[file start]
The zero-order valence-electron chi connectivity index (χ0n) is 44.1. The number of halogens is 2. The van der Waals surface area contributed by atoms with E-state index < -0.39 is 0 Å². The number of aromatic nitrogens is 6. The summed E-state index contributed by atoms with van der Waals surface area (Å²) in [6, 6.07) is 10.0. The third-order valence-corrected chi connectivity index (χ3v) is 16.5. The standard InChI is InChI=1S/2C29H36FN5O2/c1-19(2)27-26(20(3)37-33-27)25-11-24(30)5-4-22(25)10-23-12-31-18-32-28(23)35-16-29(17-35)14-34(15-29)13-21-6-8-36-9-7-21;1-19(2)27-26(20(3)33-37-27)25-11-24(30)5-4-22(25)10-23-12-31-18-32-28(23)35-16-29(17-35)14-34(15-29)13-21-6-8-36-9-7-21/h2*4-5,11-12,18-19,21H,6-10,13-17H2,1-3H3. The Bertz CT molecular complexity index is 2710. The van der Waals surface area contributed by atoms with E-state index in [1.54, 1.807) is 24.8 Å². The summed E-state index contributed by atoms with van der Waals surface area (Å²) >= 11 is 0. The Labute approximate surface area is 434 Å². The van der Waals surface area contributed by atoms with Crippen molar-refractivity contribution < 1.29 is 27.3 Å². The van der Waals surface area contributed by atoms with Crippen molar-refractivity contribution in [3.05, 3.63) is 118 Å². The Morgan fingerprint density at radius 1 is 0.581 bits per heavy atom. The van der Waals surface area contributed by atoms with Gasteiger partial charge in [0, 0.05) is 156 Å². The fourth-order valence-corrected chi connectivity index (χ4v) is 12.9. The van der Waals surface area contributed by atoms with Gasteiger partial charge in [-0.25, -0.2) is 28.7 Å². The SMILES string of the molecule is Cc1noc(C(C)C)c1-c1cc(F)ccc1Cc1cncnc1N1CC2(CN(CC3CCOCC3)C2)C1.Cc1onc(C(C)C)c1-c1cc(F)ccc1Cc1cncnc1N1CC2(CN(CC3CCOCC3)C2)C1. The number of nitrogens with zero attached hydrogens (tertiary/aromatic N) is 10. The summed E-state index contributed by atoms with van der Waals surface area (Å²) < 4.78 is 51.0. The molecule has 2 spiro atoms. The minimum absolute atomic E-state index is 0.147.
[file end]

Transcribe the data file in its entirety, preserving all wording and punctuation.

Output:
The zero-order valence-electron chi connectivity index (χ0n) is 44.1. The number of halogens is 2. The van der Waals surface area contributed by atoms with E-state index < -0.39 is 0 Å². The number of aromatic nitrogens is 6. The summed E-state index contributed by atoms with van der Waals surface area (Å²) in [6, 6.07) is 10.0. The third-order valence-corrected chi connectivity index (χ3v) is 16.5. The standard InChI is InChI=1S/2C29H36FN5O2/c1-19(2)27-26(20(3)37-33-27)25-11-24(30)5-4-22(25)10-23-12-31-18-32-28(23)35-16-29(17-35)14-34(15-29)13-21-6-8-36-9-7-21;1-19(2)27-26(20(3)33-37-27)25-11-24(30)5-4-22(25)10-23-12-31-18-32-28(23)35-16-29(17-35)14-34(15-29)13-21-6-8-36-9-7-21/h2*4-5,11-12,18-19,21H,6-10,13-17H2,1-3H3. The Bertz CT molecular complexity index is 2710. The van der Waals surface area contributed by atoms with E-state index in [1.54, 1.807) is 24.8 Å². The summed E-state index contributed by atoms with van der Waals surface area (Å²) >= 11 is 0. The Labute approximate surface area is 434 Å². The van der Waals surface area contributed by atoms with Crippen molar-refractivity contribution < 1.29 is 27.3 Å². The van der Waals surface area contributed by atoms with Crippen molar-refractivity contribution in [3.05, 3.63) is 118 Å². The Morgan fingerprint density at radius 1 is 0.581 bits per heavy atom. The van der Waals surface area contributed by atoms with Gasteiger partial charge in [0, 0.05) is 156 Å². The fourth-order valence-corrected chi connectivity index (χ4v) is 12.9. The van der Waals surface area contributed by atoms with Gasteiger partial charge in [-0.25, -0.2) is 28.7 Å². The SMILES string of the molecule is Cc1noc(C(C)C)c1-c1cc(F)ccc1Cc1cncnc1N1CC2(CN(CC3CCOCC3)C2)C1.Cc1onc(C(C)C)c1-c1cc(F)ccc1Cc1cncnc1N1CC2(CN(CC3CCOCC3)C2)C1. The number of nitrogens with zero attached hydrogens (tertiary/aromatic N) is 10. The summed E-state index contributed by atoms with van der Waals surface area (Å²) < 4.78 is 51.0. The molecule has 2 spiro atoms. The minimum absolute atomic E-state index is 0.147.